Only what we’d been had on us for days, it was a matter of three days. Something like that. And the only things that we got was what we carried with a few biscuits or whatever we had. And drinking water that was there, just if anyone had a bottle of water they were lucky, they’d


share it. Yeah and B Company went through and they lost a lot of blokes that day. Any rate, yeah there was another full day, and they decided we’d have to have go at that hill, cos it was – so that night we’d all prepared to have a go at this hill and


we got out and up we went and they were that gone. The Germans had pulled back and we took over the high ground that we wanted without hardly firing a shot that night. But we heard – we got there and things quietened down and we could hear some voices, and they kept calling, calling, and a couple of our blokes and our officers said,


“We’ll have to go out and have a look at them.” Could have been a trap, could have been anything. Anyway, two or three of the guys decided that they had to get out and have a look and they found two of our blokes who had got there, when this attack was from B Company and had been laying out there for a couple of days. Wounded in the legs, couldn’t move, Germans just saw them there and walked away and left them. Anyway they got rescued and they come back and they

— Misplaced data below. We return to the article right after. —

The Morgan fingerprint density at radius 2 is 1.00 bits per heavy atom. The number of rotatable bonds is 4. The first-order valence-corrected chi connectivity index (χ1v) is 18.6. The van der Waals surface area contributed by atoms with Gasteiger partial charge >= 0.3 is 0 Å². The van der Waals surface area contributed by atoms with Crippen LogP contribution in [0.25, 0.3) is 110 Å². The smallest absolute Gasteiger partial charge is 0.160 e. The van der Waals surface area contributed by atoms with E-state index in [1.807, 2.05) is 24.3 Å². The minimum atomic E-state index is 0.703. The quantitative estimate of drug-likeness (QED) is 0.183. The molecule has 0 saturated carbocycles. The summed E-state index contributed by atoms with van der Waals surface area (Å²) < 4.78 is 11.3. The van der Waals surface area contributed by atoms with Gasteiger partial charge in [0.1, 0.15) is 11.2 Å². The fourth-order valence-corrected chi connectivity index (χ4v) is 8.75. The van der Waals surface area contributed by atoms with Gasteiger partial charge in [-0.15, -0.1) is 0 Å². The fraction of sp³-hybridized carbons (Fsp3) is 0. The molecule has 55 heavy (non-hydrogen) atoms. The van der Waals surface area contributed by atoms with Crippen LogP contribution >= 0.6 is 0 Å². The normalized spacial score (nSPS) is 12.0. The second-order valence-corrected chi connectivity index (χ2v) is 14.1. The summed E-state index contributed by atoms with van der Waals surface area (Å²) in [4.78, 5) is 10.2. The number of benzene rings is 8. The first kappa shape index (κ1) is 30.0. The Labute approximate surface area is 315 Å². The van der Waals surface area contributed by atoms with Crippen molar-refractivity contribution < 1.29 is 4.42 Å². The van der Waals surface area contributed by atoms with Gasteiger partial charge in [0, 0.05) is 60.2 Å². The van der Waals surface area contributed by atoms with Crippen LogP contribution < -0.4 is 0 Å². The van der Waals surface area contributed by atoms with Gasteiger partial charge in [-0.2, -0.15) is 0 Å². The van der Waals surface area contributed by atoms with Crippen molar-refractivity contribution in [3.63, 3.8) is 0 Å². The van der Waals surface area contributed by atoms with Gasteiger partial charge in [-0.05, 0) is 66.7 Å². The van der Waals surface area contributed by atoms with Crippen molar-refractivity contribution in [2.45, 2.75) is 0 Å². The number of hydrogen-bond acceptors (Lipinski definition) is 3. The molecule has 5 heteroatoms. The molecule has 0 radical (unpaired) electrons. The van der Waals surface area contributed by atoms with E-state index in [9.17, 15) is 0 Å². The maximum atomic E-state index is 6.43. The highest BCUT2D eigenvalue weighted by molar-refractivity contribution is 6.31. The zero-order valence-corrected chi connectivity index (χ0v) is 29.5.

they were okay, they survived, but one had a terribly bad leg, he nearly lost his leg and yeah, they were rescued, they’d been out there for two days without nothing.
What were the casualties in your own platoon?
Yeah, well not too bad. We’d – I think we only lost three – only lost about three or four men I think in all the, cos the last night when we went onto the hill,


the Germans had gone, we were expecting a hell of a fight but it never happened, they decided that they were going to pull away and for some reason or other they – so we had an easy night that night and we stayed there for quite a while then. I think if I remember right, we stayed there for oh, a couple of weeks or something, we started patrolling and all that sort of thing. And then